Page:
“People don’t pay to see Reg Dwight! They pay to see ELTON JOHN!”
Music biopics detailing the crazy ups and the drug fueled downs of a rock star’s life aren’t exactly rare and the latest, Rocketman, comes hot on the heels of the controversial Bohemian Rhapsody. That was an oddly sterilised Queen jukebox musical following the crazy exploits of the band and it’s leading man Freddie Mercury. It was a hugely entertaining film (and Rami Malek as Mercury was outstanding) but you couldn’t help but wonder what the film would look like if the drugs and sex weren’t taken out of the drugs, sex and rock ‘n’ roll equation. Well, Dexter Fletcher’s 15/R rated Rocketman aims to answer that question with the wonderfully camp biopic of rock legend Elton John.
John is played in the film by Taron Egerton, who made his name in the Matthew Vaughn directed Kingsman films (and Kingsman: The Golden Circle, incidentally, featured a hilarious cameo from Elton John playing a sweary, angry version of himself). Vaughn produces here, whilst Dexter Fletcher takes the director reins. Edgerton is no stranger to Elton John’s music, having not only starred with the man himself in Kingsman: The Golden Circle but having also sang ‘I’m Still Standing’ in Garth Jennings’ surprisingly good animated animal musical film Sing. His performance as Elton John here ends with another rendition of ‘I’m Still Standing’ but, like the rest of the Elton John music in the movie, it’s changed and adapted to fit the scene. Unlike the more formulaic Bohemian Rhapsody, Rocketman doesn’t simply play the tracks we all know and love, while the actors lip sync. In Rocketman, the actors actually sing and everything from the tempo to the genre to even the lyrics of the songs are changed, depending on what the scene requires. For example, an early scene see’s a young Elton, his emotionally distant parents and his loving Nana all singing a part of Elton’s 2001 hit ‘I Want Love’. Not everyone is a great singer (although all the Elton actors are phenomenal) but that adds to the emotion in the song, the lyrics feel more meaningful because of it.
Taron Egerton performance in the film is fantastic; he really nails the Elton John mannerisms and quirks but it never feels like a joke. Biopic performances can sometimes stray into impression territory, resembling an episode of Dead Ringers rather than a meaningful biopic performance. But Egerton is at ease as Elton John throughout the film, from a scene of him performing in a packed stadium to an intimate argument between him and long time writing partner Bernie Taupin (Jamie Bell). It’s an award winning performance, although it may have come at the wrong time of year for any of the major awards. The rest of the cast are largely brilliant, with special mention having to go to Bell as John’s long time lyricist Bernie Taupin. The relationship between John and him is nuanced and realistic. It’s another reason having the real Elton John involved with production has aided the film; it can show all sides of the man and his relationships with the people around him. Having said this, the portrayal of Elton’s manager John Reid is a bit more shaky. Whether it all went down in real life the way Elton recalls it in the film is up for debate but the performance by Richard Madden is once again brilliant. The same character was portrayed by Aidan Gillen in Bohemian Rhapsody in a slightly more friendly take on the character (although his sexuality was completely glossed over).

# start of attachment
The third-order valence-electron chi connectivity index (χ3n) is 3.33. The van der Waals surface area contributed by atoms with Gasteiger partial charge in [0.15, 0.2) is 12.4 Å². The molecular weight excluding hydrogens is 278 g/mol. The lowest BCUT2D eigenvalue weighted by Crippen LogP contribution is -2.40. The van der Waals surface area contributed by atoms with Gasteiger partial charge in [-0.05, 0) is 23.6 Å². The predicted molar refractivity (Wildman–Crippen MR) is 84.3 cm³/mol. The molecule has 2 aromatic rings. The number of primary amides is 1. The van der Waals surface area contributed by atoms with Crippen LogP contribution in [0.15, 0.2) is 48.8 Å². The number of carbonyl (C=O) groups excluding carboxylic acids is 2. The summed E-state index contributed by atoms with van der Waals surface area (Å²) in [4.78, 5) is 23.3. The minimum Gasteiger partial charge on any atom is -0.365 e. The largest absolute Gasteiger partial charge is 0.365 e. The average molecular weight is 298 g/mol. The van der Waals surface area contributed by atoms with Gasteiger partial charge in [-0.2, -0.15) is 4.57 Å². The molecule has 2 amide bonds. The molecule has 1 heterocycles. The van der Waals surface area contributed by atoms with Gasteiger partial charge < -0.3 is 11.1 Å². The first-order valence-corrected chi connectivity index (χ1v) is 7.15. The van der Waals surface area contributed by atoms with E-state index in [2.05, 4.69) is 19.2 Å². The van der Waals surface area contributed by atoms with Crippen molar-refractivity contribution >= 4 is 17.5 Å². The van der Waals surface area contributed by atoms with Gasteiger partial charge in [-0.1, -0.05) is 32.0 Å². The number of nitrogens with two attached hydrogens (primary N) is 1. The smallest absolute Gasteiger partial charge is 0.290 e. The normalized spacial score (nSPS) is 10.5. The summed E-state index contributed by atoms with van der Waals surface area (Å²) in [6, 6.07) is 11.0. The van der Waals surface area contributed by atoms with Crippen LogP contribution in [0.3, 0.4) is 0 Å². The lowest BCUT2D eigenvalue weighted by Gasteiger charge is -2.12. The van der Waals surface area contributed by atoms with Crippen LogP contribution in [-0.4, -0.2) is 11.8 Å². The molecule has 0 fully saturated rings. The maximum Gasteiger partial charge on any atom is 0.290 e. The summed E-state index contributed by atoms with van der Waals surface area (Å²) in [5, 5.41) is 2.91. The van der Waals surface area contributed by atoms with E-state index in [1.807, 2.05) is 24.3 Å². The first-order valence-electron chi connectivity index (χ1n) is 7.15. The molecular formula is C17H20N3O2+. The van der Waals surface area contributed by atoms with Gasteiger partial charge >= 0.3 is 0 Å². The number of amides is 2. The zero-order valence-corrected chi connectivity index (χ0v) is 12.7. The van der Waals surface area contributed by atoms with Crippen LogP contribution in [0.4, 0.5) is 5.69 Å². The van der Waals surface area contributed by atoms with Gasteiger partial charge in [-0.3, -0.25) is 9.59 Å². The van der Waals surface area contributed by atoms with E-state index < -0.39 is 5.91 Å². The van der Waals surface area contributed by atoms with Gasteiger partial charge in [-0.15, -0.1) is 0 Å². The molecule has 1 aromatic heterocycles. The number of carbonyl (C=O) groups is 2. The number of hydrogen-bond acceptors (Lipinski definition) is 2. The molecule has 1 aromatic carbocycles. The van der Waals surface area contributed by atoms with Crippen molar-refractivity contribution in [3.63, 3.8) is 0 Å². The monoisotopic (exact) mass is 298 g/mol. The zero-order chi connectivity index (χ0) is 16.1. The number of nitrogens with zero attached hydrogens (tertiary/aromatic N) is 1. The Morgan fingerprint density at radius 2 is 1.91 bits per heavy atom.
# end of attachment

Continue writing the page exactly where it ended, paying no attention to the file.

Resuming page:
Fletcher proves to be a director to watch with Rocketman, although he has had a few smaller successes before it (Sunshine on Leith, Eddie The Eagle). Weirdly, Fletcher also had a role bringing Bohemian Rhapsody to the big screen; taking over the reigns on that, with two weeks of filming left, after director Bryan Singer was fired from the production. But on Rocketman, Fletcher is allowed to bring his own ideas and creates a much more engaging biopic. The key to this is the removal of the biopic’s most boring aspect – an adherence to reality. Rocketman presents it’s story of the life and times of Elton John instead as more of fairy tale. The facts are the facts (or last as far as Elton John is concerned) but they are presented through heightened reality song and dance numbers and dream-like sequences where the songs become part of the narrative. It’s fantastically camp, like Elton himself. Watch this film on the biggest screen with the loudest sound to really get the best experience, it’s not one to be missed.